“You, however, have followed my teaching, my conduct, my aim in life, my faith, my patience, my love, my steadfastness, my persecutions and sufferings that happened to me at Antioch, at Iconium, and at Lystra—which persecutions I endured; yet from them all the Lord rescued me. Indeed, all who desire to live a godly life in Christ Jesus will be persecuted,” (2 Timothy 3:10–12, ESV)
In this “Pastor Like Paul”series we looked so far at 6 ways we need to follow (or strive to be) a godly Christian leader:
- Follow the Same Doctrine
- Follow the Same Conduct
- Follow the Same Purpose
- Follow the Same Faithfulness
- Follow the Same Patience
- Follow with the Same Love
At verse 11, Paul builds upon this list with a capstone of leadership–being willing to follow Jesus in our suffering. From his prison, Paul reminds Timothy that he has followed Christ, and that Timothy and all those who would follow Jesus should also be willing to suffer as well.
But doesn’t that make Christians “lemmings?” Lemmings are small rodents that have been said to follow one another off a cliff to their deaths in some sort of weird instinct when their populations get too large. It has become a figure of speech to call people “lemmings” who thoughtlessly follow the crowd.
Interestingly, the idea of the lemmings jumping off cliffs as they follow one another is based upon a fraud. Encyclopedia Britannica reports, “For the 1958 Disney nature film White Wilderness, filmmakers eager for dramatic footage staged a lemming death plunge, pushing dozens of lemmings off a cliff while cameras were rolling. The images—shocking at the time for what they seemed to show about the cruelty of nature and shocking now for what they actually show about the cruelty of humans—convinced several generations of moviegoers that these little rodents do, in fact, possess a bizarre instinct to destroy themselves.”
Why do I bring up lemmings? Because we are still talking about following the leader, and 2 Timothy 3:11-12 speak about following our leaders, both Jesus and the Apostle Paul into the very real possibility of persecution and suffering.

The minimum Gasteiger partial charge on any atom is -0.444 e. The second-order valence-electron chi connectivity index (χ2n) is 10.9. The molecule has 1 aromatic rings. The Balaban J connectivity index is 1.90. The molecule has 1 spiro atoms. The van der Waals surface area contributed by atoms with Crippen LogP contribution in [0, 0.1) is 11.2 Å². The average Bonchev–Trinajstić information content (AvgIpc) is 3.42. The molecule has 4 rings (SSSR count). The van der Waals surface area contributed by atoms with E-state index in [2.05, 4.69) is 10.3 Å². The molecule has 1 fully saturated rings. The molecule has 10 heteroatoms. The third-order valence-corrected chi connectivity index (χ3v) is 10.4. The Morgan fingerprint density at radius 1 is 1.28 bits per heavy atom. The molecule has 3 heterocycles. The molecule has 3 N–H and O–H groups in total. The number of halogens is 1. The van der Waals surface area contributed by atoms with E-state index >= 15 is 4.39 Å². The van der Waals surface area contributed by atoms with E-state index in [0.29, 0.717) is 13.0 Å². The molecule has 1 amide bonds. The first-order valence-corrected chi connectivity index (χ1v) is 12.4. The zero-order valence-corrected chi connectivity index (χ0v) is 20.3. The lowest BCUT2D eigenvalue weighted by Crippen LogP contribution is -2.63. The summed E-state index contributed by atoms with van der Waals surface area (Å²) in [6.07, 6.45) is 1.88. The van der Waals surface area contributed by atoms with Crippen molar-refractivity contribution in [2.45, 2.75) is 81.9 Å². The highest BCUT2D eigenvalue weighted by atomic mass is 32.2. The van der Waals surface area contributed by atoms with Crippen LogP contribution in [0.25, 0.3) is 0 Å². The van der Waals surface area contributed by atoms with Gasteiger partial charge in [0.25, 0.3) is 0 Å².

But just like lemmings don’t do this, neither do Christians unthinkingly thrust themselves to their deaths. We love life! But we know that this life is temporary, and that if we must risk this life to remain faithful to Christ, then the exchange is worth it.
For this post and the next in this series, we will see the need to faithfully follow Christ as Paul followed Christ, even to death if necessary. We will see this first, through the specific examples of Paul, and then through the universal principles of Scripture for all of us.
- The Specific Examples of Paul (v. 11)
“my persecutions and sufferings that happened to me at Antioch, at Iconium, and at Lystra—which persecutions I endured; yet from them all the Lord rescued me.” (2 Timothy 3:11, ESV)
My persecutions which you saw…
It is interesting that the Apostle Paul didn’t give an exhaustive list of all the places where he had suffered persecution, nor had he given the most recent places. Instead, it appears that Paul mentioned Antioch, Iconium and Lystra because these would have been the places where Timothy first encountered the severe persecution that Paul suffered for the faith as a young boy just setting out with Paul. Timothy may have been an eyewitness to the dramatic account described in Lystra, the city he was from. He may have heard stories told of how Paul had preached to boldly and survived a brutal stoning, walking back into Lystra after being left for dead (Acts 14:20). These early accounts would have been vivid reminders that persecution was not a rare thing that happened only to a few, but that it is normal for most Christians, and that Timothy should expect it.
My persecutions which I endured…